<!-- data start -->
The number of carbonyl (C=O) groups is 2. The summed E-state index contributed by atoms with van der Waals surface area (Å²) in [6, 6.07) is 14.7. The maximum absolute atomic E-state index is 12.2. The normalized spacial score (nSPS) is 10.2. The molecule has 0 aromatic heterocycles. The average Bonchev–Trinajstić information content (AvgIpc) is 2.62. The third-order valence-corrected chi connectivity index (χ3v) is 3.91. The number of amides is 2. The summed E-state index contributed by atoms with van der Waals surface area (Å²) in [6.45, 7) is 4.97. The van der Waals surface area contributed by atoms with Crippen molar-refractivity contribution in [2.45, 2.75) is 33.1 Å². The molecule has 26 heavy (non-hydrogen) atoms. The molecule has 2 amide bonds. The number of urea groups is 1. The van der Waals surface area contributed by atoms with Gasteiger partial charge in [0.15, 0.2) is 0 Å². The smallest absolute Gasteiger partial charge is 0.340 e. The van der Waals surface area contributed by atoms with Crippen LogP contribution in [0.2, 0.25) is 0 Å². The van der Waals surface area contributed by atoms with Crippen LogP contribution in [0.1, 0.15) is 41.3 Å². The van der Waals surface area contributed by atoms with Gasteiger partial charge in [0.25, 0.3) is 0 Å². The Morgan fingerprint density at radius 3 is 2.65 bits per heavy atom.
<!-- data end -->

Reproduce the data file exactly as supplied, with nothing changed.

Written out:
The number of carbonyl (C=O) groups is 2. The summed E-state index contributed by atoms with van der Waals surface area (Å²) in [6, 6.07) is 14.7. The maximum absolute atomic E-state index is 12.2. The normalized spacial score (nSPS) is 10.2. The molecule has 0 aromatic heterocycles. The average Bonchev–Trinajstić information content (AvgIpc) is 2.62. The third-order valence-corrected chi connectivity index (χ3v) is 3.91. The number of amides is 2. The summed E-state index contributed by atoms with van der Waals surface area (Å²) in [6.45, 7) is 4.97. The van der Waals surface area contributed by atoms with Crippen molar-refractivity contribution in [2.45, 2.75) is 33.1 Å². The molecule has 26 heavy (non-hydrogen) atoms. The molecule has 2 amide bonds. The number of urea groups is 1. The van der Waals surface area contributed by atoms with Gasteiger partial charge in [0.15, 0.2) is 0 Å². The smallest absolute Gasteiger partial charge is 0.340 e. The van der Waals surface area contributed by atoms with Crippen LogP contribution in [0.2, 0.25) is 0 Å². The van der Waals surface area contributed by atoms with Crippen LogP contribution in [0.1, 0.15) is 41.3 Å². The van der Waals surface area contributed by atoms with Gasteiger partial charge in [0.25, 0.3) is 0 Å². The Morgan fingerprint density at radius 3 is 2.65 bits per heavy atom.